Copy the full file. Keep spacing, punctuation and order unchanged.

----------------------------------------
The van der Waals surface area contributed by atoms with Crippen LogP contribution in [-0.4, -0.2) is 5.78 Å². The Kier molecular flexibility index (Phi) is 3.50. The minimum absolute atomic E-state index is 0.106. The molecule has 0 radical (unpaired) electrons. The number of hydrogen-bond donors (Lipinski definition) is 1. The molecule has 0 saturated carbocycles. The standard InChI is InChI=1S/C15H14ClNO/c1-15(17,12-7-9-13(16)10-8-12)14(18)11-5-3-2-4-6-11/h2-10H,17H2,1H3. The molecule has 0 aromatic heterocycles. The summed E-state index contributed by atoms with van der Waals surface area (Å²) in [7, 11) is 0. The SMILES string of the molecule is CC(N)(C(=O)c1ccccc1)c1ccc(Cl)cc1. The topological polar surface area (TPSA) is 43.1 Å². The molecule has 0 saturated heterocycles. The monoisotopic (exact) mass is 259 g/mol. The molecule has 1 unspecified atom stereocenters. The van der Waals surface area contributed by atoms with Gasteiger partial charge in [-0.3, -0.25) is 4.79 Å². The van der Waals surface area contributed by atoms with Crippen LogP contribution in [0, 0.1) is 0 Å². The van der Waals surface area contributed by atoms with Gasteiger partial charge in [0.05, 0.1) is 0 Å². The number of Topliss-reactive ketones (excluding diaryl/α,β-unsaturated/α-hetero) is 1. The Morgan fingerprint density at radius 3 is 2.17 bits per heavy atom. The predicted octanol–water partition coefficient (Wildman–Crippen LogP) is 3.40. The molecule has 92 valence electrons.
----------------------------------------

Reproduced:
The van der Waals surface area contributed by atoms with Crippen LogP contribution in [-0.4, -0.2) is 5.78 Å². The Kier molecular flexibility index (Phi) is 3.50. The minimum absolute atomic E-state index is 0.106. The molecule has 0 radical (unpaired) electrons. The number of hydrogen-bond donors (Lipinski definition) is 1. The molecule has 0 saturated carbocycles. The standard InChI is InChI=1S/C15H14ClNO/c1-15(17,12-7-9-13(16)10-8-12)14(18)11-5-3-2-4-6-11/h2-10H,17H2,1H3. The molecule has 0 aromatic heterocycles. The summed E-state index contributed by atoms with van der Waals surface area (Å²) in [7, 11) is 0. The SMILES string of the molecule is CC(N)(C(=O)c1ccccc1)c1ccc(Cl)cc1. The topological polar surface area (TPSA) is 43.1 Å². The molecule has 0 saturated heterocycles. The monoisotopic (exact) mass is 259 g/mol. The molecule has 1 unspecified atom stereocenters. The van der Waals surface area contributed by atoms with Gasteiger partial charge in [-0.3, -0.25) is 4.79 Å². The van der Waals surface area contributed by atoms with Crippen LogP contribution in [0, 0.1) is 0 Å². The van der Waals surface area contributed by atoms with Gasteiger partial charge in [0.05, 0.1) is 0 Å². The number of Topliss-reactive ketones (excluding diaryl/α,β-unsaturated/α-hetero) is 1. The Morgan fingerprint density at radius 3 is 2.17 bits per heavy atom. The predicted octanol–water partition coefficient (Wildman–Crippen LogP) is 3.40. The molecule has 92 valence electrons.